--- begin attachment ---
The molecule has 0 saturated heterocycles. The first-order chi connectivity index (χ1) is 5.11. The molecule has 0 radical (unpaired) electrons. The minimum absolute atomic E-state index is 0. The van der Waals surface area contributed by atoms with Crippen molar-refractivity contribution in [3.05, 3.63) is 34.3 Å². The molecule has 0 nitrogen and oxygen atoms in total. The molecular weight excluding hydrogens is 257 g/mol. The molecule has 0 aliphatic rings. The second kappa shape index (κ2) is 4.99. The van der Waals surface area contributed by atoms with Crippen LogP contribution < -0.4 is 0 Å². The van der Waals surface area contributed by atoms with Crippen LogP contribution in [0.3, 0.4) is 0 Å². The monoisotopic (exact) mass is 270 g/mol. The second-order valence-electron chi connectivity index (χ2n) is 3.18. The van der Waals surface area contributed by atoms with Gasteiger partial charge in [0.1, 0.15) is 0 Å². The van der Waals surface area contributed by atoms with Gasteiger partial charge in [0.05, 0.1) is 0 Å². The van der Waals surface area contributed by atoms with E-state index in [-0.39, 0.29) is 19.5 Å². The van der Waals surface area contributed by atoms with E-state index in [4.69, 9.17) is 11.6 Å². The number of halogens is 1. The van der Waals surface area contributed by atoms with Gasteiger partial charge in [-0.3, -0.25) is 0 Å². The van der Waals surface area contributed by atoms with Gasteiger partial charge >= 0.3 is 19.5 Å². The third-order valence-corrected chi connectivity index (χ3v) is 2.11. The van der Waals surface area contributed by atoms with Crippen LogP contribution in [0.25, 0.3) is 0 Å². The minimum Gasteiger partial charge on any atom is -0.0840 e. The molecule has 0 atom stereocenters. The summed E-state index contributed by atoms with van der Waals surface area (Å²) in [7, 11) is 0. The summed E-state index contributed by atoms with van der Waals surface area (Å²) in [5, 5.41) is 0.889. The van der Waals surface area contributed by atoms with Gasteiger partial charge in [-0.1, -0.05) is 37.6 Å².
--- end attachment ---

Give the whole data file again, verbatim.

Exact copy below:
The molecule has 0 saturated heterocycles. The first-order chi connectivity index (χ1) is 5.11. The molecule has 0 radical (unpaired) electrons. The minimum absolute atomic E-state index is 0. The van der Waals surface area contributed by atoms with Crippen molar-refractivity contribution in [3.05, 3.63) is 34.3 Å². The molecule has 0 nitrogen and oxygen atoms in total. The molecular weight excluding hydrogens is 257 g/mol. The molecule has 0 aliphatic rings. The second kappa shape index (κ2) is 4.99. The van der Waals surface area contributed by atoms with Crippen LogP contribution < -0.4 is 0 Å². The van der Waals surface area contributed by atoms with Crippen LogP contribution in [0.3, 0.4) is 0 Å². The monoisotopic (exact) mass is 270 g/mol. The second-order valence-electron chi connectivity index (χ2n) is 3.18. The van der Waals surface area contributed by atoms with Gasteiger partial charge in [0.1, 0.15) is 0 Å². The van der Waals surface area contributed by atoms with Gasteiger partial charge in [0.05, 0.1) is 0 Å². The van der Waals surface area contributed by atoms with E-state index in [-0.39, 0.29) is 19.5 Å². The van der Waals surface area contributed by atoms with E-state index in [4.69, 9.17) is 11.6 Å². The number of halogens is 1. The van der Waals surface area contributed by atoms with Gasteiger partial charge in [-0.3, -0.25) is 0 Å². The van der Waals surface area contributed by atoms with Gasteiger partial charge >= 0.3 is 19.5 Å². The third-order valence-corrected chi connectivity index (χ3v) is 2.11. The van der Waals surface area contributed by atoms with Crippen LogP contribution in [0.25, 0.3) is 0 Å². The minimum Gasteiger partial charge on any atom is -0.0840 e. The molecule has 0 atom stereocenters. The summed E-state index contributed by atoms with van der Waals surface area (Å²) in [7, 11) is 0. The summed E-state index contributed by atoms with van der Waals surface area (Å²) in [5, 5.41) is 0.889. The van der Waals surface area contributed by atoms with Gasteiger partial charge in [-0.1, -0.05) is 37.6 Å².